Ch-ch-ch-changes … and a Super-Duper Overhaul!

A sultry wood frog hangs out on the surface of our pond in Maine.
A sultry wood frog hangs out on the surface of our pond in Maine.

Wahoo!! Spring has really, truly, officially arrived in … Maine! How do I know? Our pond is full of hot, steamy frogs on the make (ew!) and they are broadcasting it to anyone who will listen! Yowza, it’s getting warm in here! (Now I know you’re thinking, but just not saying: Did she get footage of that? Let’s just say … heck yeah!)

Since last autumn, my hubby and I decided to change our traveling lifestyle from full-time RVing to part-time. We had an awesome year-and-a-half exploring the USA (40 States, wow!—check out our Trail Dust Blog for more about our adventures!) and we’ll continue to do so together, just in a more focused way. A home base seemed like the best choice for us, especially considering the huuuge projects we’ve been working on lately, and the amount of travel I’ve done. (Since October, my video production/photography projects have taken me to England, El Salvador, Los Angeles, and Cleveland, Ohio. More about those soon!)

We bought a place with about 15 acres, a pond, and an orchard in the northwoods of Maine just before the first blizzard hit in January (great timing, yikes!). We’ve been hunkered down in our farmhouse all winter (I was here most of the time, really!) and crikey, the fresh sights, sounds, and smells of spring are surely the finest things we’ve encountered since the new washer and dryer arrived. If you hung your hat out here in the Northeast this winter, you’ll get my drift … snow drift that is.

And now for the exciting news: I’m creating an online database of my images. Yahoo! Thousands and thousands of the rangy beasties (images) are going to be wrangled and dragged, kicking and screaming, and uploaded into the web-o-sphere for folks to peruse and soon, to purchase. This winter I spent an unhealthy amount of time researching different stock photo services (some would call that procrastination), and seriously considered the services of Photo Shelter, Zenfolio, SmugMug, and PhotoDeck. I’ve chosen PhotoDeck for reasons that will be detailed in a later post. I’ll let you know how I like it.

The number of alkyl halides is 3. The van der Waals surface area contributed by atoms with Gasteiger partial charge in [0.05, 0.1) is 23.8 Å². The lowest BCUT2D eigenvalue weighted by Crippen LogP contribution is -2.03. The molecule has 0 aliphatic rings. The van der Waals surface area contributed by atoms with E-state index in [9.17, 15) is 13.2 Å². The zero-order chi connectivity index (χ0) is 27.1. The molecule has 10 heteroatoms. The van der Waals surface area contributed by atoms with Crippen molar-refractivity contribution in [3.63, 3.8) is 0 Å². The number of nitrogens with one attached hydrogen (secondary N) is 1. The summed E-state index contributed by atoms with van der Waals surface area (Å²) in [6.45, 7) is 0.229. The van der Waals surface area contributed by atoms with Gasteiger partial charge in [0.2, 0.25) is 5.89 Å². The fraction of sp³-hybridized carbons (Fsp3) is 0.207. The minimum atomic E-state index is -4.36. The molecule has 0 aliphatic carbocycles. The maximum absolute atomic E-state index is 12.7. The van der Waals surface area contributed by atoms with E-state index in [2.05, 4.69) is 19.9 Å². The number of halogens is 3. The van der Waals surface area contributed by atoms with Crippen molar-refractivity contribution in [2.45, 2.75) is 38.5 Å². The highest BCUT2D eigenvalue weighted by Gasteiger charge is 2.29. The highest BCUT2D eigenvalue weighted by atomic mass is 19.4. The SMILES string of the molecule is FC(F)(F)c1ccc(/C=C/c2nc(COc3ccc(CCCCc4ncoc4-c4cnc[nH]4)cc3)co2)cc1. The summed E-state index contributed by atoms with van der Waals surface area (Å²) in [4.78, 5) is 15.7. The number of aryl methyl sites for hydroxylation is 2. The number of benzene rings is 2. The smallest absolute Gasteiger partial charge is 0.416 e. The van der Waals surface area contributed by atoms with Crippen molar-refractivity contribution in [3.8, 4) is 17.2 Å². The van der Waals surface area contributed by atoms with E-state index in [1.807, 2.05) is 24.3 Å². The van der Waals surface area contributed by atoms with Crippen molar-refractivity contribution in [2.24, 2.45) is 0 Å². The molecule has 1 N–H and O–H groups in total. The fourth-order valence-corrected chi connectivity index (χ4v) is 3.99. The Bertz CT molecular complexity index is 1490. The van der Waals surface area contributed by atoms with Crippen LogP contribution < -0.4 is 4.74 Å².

In the next few weeks, I’ll be overhauling my website and blog. Eventually my site (jennifersmithmayo.com/blog) will become the photo database and the blog will be an offshoot of the site. I’m testing a few galleries right now, you can check them out at: http://jennifersmithmayo.photodeck.com or click on the Photo Galleries tab at the top. I’ll be adding lots of images in the next few months … unless I get a gig in Argentina!

See you on the trail!
—JSM

GQ and the Hermit, Treasure Hunters, Fairy Houses, and a Roving Tiger …

GQ September 2014It’s a month of hot new releases and new adventures on the road! I’m so excited to announce that some of the photographs from various projects that I worked on last year are making their way into the marketplace. First up: GQ magazine and the elusive Maine hermit. “The Strange & Curious Tale of the Last True Hermit,” Michael Finkel’s story for the September issue of GQ magazine, features a few of my exclusive, never-before published photos of the camp that Christopher Knight (aka, “The Hermit”) made in the Northwoods of Maine. I was one of two photojournalists who photographed Christopher Knight’s camp before it was taken down and removed by law enforcement officials. Many thanks to Michael for the GQ recommendation. And my deepest gratitude to my friend, writer Andrew Vietze, who invited me to cover the story with him.

Ahoy, matey, where’d ye say that treasure is buried?

Treasure Hunter's Handbook

Last summer I had the pleasure of working with author Liza Gardner Walsh on her new book, Treasure Hunter’s Handbook. Liza is a blast to work with—I was super psyched when we had the chance to work together again (the previous summer we collaborated on the Fairy Garden Handbook). Liza has a great sense of humor and tons of patience (which was really tested in locating the Camden Hills geocache, what a doozy!), she’s super creative, and she encourages kids of all ages to adventure out, explore, and appreciate the natural world. As an added bonus, while working on this book I had the opportunity to learn how to: pan for gold, geocache using a compass and/or iPhone, run a metal detector, crack a geode, mine for Maine tourmaline, and search for buried pirate treasure. If you’re interested in learning about treasure hunting, then this is the book for you!

Teeny houses for magical creatures—fairies!

2015 Fairy Houses CalendarAnother project I worked on last year was to photograph the 2015 Fairy Houses Calendar for Down East Books. What a fun challenge! Some of the houses I created and photographed at our former home in Northport, Maine. I had excellent help and received tons of fairy house-making tips from family and friends, especially from my husband, mom, mom-in-law, and the good folks at the Coastal Maine Botanical Gardens (the 270 acres of gardens and tidal shore land are true paradise—and for fairy house lovers, check out the Shoreland Fairy House Village, you can create your own fairy house!). Many thanks to all of you! I hope the 2015 Fairy Houses calendar provides inspiration for building fairy houses, no matter what time of year!